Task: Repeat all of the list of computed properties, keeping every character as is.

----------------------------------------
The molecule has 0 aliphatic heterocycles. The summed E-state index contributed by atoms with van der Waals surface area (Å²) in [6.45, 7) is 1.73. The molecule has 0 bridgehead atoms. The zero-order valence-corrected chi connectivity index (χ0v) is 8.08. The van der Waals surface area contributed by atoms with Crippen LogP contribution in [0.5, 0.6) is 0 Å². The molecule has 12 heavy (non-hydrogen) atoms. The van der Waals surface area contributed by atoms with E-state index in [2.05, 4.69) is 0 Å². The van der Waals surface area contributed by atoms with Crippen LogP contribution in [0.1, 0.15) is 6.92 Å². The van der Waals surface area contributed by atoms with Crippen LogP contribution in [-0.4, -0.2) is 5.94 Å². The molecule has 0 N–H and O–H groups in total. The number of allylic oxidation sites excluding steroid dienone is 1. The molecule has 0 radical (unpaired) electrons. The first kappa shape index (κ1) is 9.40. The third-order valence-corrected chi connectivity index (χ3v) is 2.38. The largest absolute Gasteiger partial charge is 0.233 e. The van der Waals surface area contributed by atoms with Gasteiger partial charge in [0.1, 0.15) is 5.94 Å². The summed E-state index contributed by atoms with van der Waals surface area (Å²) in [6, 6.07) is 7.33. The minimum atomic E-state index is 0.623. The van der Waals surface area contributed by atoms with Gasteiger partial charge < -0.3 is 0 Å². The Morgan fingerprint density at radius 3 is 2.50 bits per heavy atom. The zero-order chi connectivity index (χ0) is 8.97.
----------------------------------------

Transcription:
The molecule has 0 aliphatic heterocycles. The summed E-state index contributed by atoms with van der Waals surface area (Å²) in [6.45, 7) is 1.73. The molecule has 0 bridgehead atoms. The zero-order valence-corrected chi connectivity index (χ0v) is 8.08. The van der Waals surface area contributed by atoms with Crippen LogP contribution in [0.5, 0.6) is 0 Å². The molecule has 12 heavy (non-hydrogen) atoms. The van der Waals surface area contributed by atoms with E-state index in [2.05, 4.69) is 0 Å². The van der Waals surface area contributed by atoms with Crippen LogP contribution in [0.1, 0.15) is 6.92 Å². The van der Waals surface area contributed by atoms with Crippen LogP contribution in [-0.4, -0.2) is 5.94 Å². The molecule has 0 N–H and O–H groups in total. The number of allylic oxidation sites excluding steroid dienone is 1. The molecule has 0 radical (unpaired) electrons. The first kappa shape index (κ1) is 9.40. The third-order valence-corrected chi connectivity index (χ3v) is 2.38. The largest absolute Gasteiger partial charge is 0.233 e. The van der Waals surface area contributed by atoms with Gasteiger partial charge in [0.1, 0.15) is 5.94 Å². The summed E-state index contributed by atoms with van der Waals surface area (Å²) in [6, 6.07) is 7.33. The minimum atomic E-state index is 0.623. The van der Waals surface area contributed by atoms with Gasteiger partial charge < -0.3 is 0 Å². The Morgan fingerprint density at radius 3 is 2.50 bits per heavy atom. The zero-order chi connectivity index (χ0) is 8.97.